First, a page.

"Well, I . . . I havenít written anything in six months, although I was
published last year in The Poetís Haven. A small literary journal."

"Thatís wonderful!"  Cassandra blurted out.  "What a great magazine!  Wow!   I
have never been published.  What was it called?  The piece, I mean?"

"Oh, it was just a little piece called, 'Unconditional.'  It is about, well,
unconditional love,"   I stammered and blushed.  I sounded like an idiot.

"Splendid!   Will you read it to the class?"  Her face was lit up like a
Christmas tree.

"I donít see why not.  Sure, I guess I will."  I felt so self-conscious,
though a part of me was eager to share.

Kira cut in, reasserting her leadership status. "What is your next piece?"

Cassandra eagerly looked at me, her eyes shining with interest.  I paused for
what seemed like eternity.  Then I said it and sat down.

"Accepting Gina."

* * * * * *

She made me forget the loss.   Over the weeks, we became the dearest of
friends.  Cassandra was married to a successful financial consultant named
Simon, who was assigned to spend one year in the United States.  She had been
suddenly uprooted from her country and found herself here.  Since her husband
traveled frequently, she was alone much of the time, just her and her poetry.
And now, she had me.

We began our relationship at the coffee shops, reading and critiquing each
other's work.  Slowly, more personal topics began to emerge, such as relations
with the men in our lives.  She loved her husband very deeply - something else
I admired and envied tremendously.

"Simon is such a wonderful husband," she once said.  "He allows me to do my
own thing.  We got married quite young, too young I must say.  But I am very,
very lucky."

I told her about Paul, but never Gina.  I found myself so relaxed, so open
around Cassandra that I could talk about anything, everything but my sister's
untimely and clouded death.  I was too ashamed to reveal the details of what
really happened that night.  Even to Cassandra.  Anything but the secret, the
truth.

On the many nights Simon was out of town, we went to dinner, had a few
drinks, and talked for hours.  Cassandra grew to hate Paul and everything he
stood for.

"My dear little Jessica," Cassie would coo.  "What an absolute oaf of a man.
My precious angel, you can do so much better.  If you ever come visit us,
there a few sexy little devils I could introduce you to in my country."  The
thought delighted me!  Handsome, sexy devils from a far away place who spoke
and sounded as exotic and mysterious as my Cassandra!

"Besides, was Paul ever really good in bed?  Really?"  She smiled.  I giggled.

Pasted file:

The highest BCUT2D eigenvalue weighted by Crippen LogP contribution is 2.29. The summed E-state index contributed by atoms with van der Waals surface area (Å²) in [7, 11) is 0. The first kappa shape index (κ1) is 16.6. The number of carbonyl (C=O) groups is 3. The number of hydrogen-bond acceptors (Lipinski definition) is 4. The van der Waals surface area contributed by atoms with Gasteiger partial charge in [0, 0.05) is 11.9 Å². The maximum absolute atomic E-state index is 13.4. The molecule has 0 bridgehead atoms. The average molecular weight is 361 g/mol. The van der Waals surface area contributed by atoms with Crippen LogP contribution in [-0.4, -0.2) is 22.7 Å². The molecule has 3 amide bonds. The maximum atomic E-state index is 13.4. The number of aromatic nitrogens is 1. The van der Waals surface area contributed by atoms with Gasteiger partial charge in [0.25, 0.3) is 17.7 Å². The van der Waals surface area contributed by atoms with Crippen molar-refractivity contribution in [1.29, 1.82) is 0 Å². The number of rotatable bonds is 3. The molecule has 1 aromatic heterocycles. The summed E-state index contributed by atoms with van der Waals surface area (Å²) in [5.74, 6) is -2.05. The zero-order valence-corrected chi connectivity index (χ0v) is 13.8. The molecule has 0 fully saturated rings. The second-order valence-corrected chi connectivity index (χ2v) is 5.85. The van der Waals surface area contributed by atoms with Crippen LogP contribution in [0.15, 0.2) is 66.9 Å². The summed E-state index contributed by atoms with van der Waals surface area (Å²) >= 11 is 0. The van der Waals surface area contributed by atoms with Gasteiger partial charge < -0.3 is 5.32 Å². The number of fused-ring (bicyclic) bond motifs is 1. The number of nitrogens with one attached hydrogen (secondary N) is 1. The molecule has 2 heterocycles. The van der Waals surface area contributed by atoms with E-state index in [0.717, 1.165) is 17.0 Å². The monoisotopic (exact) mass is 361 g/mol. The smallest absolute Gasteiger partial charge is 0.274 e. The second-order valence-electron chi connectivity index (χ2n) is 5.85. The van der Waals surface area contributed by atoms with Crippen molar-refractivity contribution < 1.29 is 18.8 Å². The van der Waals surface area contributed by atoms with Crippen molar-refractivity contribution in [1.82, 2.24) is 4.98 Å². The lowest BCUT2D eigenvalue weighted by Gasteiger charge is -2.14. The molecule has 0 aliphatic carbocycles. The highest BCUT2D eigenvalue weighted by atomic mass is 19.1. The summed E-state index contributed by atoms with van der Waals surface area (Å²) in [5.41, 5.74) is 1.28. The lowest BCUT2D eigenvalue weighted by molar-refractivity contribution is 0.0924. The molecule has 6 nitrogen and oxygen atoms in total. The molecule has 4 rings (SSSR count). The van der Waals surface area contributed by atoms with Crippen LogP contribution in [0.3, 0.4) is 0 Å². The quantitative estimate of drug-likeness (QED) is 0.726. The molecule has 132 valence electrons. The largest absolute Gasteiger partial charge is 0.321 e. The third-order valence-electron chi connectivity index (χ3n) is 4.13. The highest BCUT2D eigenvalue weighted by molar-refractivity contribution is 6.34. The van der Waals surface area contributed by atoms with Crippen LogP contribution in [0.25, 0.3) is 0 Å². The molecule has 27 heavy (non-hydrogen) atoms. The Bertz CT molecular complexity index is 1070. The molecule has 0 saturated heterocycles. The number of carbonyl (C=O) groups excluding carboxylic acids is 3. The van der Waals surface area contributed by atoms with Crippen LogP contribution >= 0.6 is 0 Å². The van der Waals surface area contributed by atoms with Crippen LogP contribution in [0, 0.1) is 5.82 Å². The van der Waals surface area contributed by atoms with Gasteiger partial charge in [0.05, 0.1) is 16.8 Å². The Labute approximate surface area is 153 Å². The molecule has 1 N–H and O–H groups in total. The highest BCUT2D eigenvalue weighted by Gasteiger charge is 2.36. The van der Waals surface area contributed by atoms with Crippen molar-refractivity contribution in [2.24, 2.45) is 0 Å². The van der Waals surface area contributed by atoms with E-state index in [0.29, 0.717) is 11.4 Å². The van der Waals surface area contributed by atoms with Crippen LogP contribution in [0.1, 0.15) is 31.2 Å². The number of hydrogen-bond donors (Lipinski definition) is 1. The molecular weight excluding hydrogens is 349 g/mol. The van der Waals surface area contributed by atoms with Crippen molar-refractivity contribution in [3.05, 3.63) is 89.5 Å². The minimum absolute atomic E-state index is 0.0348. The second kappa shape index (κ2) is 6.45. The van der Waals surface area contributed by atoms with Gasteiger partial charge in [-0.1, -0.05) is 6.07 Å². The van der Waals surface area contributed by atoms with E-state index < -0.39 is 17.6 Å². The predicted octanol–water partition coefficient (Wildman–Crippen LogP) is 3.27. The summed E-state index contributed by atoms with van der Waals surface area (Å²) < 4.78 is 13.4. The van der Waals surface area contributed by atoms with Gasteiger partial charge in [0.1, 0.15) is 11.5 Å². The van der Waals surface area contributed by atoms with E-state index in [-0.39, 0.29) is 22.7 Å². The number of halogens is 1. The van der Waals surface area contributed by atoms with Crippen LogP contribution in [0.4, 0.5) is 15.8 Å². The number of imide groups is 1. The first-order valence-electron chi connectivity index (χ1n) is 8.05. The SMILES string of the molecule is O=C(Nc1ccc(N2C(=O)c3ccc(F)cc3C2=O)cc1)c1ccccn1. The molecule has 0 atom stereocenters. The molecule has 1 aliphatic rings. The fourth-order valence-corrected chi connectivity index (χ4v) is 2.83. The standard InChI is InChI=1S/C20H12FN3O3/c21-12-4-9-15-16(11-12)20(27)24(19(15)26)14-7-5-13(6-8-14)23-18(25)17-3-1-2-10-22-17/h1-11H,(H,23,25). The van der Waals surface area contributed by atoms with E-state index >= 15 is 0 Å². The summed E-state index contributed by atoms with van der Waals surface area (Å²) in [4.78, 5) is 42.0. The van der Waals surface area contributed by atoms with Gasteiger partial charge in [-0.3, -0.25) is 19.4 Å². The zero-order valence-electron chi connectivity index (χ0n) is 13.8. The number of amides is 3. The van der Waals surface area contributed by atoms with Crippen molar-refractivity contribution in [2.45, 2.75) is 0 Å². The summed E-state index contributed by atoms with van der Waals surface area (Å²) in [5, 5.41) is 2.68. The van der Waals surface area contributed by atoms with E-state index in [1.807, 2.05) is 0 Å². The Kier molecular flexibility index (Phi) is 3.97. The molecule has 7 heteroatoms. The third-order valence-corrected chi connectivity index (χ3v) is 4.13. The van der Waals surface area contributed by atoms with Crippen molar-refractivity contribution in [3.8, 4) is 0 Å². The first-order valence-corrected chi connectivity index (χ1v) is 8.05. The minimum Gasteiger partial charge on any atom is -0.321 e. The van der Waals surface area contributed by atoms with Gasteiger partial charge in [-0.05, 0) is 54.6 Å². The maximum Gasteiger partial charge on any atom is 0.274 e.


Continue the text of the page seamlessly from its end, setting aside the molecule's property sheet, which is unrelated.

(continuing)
Cassie had such a cute, infectious way of saying things.  I tried to remember
what it was like. Sex with Paul had been a roller coaster. Hurried, fumbling,
hardly a word spoken in passion. It was animal lust. I remember longing for
sweet words spoken in whispers, a gentle caress that wouldíve made the
difference.  I found myself telling Cassandra all this.  I had never told
anyone.  Why was I telling her?

"And," I giggled again, "He had a crooked penis."   We burst out laughing.  I
thought beer was going to come through Cassandraís nose.

"There was a crooked man and he had a crooked smile, had a crooked penis and
he walked a crooked mile!" she began to sing.  We laughed and laughed.	She
was holding my hand under the table.  It felt like high school all over
again.

* * * * * *

I had a date!  For the first time in eight months, I had a date!  I met Joshua
one night, while out having cocktails with Cassandra.  He was of Syrian
descent, with a smooth, olive complexion and long, dark hair worn in a sleek
ponytail.  Joshua was a professional musician.  He taught classical guitar at
the local university.  A Greek god.  A male muse.  For the first time since
Paul, I was attracted to another man.

Excitedly, I went to Casandraís to get dressed.  We drank champagne and I
borrowed her sexiest little black dress.  It was made of a clingy fabric that
went so well with our hourglass figures and ripe cleavage. Cassie and I both
shared these attributes, and although she was a few inches taller than me,
the dress fit perfectly.  We arranged to have him pick me up at her house.
Since I met him in a bar, I was a little cautious, but Cassandra didn't mind.
 So I planned to spend the night there. She had given me the key, even told
me to invite him in and said to feel free to use the guestroom as "I
pleased."

Joshua arrived in all his exotic glory.  We were both flabbergasted.  He was
wearing dark pants and an expensive crisp, white shirt with a charcoal
tailored jacket.  I winked at her as I left, and she gestured back.  Simon
was on a business trip and I hated to leave her alone.	She would never have